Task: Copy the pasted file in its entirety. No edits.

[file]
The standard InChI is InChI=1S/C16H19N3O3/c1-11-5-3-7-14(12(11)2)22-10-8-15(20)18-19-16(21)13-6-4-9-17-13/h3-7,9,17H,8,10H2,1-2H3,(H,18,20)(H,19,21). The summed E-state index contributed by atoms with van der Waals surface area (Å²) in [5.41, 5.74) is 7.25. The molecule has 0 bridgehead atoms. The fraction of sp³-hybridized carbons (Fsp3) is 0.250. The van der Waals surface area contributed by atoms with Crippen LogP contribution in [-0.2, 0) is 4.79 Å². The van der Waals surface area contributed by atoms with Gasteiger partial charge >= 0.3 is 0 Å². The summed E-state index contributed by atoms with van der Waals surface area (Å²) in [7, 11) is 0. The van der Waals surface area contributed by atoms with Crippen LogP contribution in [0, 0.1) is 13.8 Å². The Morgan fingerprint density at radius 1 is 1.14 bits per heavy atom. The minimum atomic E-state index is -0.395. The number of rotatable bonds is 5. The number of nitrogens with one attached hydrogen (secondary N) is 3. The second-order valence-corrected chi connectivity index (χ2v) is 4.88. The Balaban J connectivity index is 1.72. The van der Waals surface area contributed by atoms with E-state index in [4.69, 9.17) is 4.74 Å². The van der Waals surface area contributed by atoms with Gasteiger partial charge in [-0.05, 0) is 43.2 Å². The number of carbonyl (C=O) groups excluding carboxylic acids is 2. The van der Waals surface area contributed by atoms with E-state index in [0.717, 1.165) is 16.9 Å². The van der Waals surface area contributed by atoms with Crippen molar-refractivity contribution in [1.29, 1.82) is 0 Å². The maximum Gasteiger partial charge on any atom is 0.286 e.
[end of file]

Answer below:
The standard InChI is InChI=1S/C16H19N3O3/c1-11-5-3-7-14(12(11)2)22-10-8-15(20)18-19-16(21)13-6-4-9-17-13/h3-7,9,17H,8,10H2,1-2H3,(H,18,20)(H,19,21). The summed E-state index contributed by atoms with van der Waals surface area (Å²) in [5.41, 5.74) is 7.25. The molecule has 0 bridgehead atoms. The fraction of sp³-hybridized carbons (Fsp3) is 0.250. The van der Waals surface area contributed by atoms with Crippen LogP contribution in [-0.2, 0) is 4.79 Å². The van der Waals surface area contributed by atoms with Gasteiger partial charge >= 0.3 is 0 Å². The summed E-state index contributed by atoms with van der Waals surface area (Å²) in [7, 11) is 0. The van der Waals surface area contributed by atoms with Crippen LogP contribution in [0, 0.1) is 13.8 Å². The Morgan fingerprint density at radius 1 is 1.14 bits per heavy atom. The minimum atomic E-state index is -0.395. The number of rotatable bonds is 5. The number of nitrogens with one attached hydrogen (secondary N) is 3. The second-order valence-corrected chi connectivity index (χ2v) is 4.88. The Balaban J connectivity index is 1.72. The van der Waals surface area contributed by atoms with E-state index in [4.69, 9.17) is 4.74 Å². The van der Waals surface area contributed by atoms with Gasteiger partial charge in [-0.05, 0) is 43.2 Å². The number of carbonyl (C=O) groups excluding carboxylic acids is 2. The van der Waals surface area contributed by atoms with E-state index in [0.717, 1.165) is 16.9 Å². The van der Waals surface area contributed by atoms with Crippen molar-refractivity contribution in [1.29, 1.82) is 0 Å². The maximum Gasteiger partial charge on any atom is 0.286 e.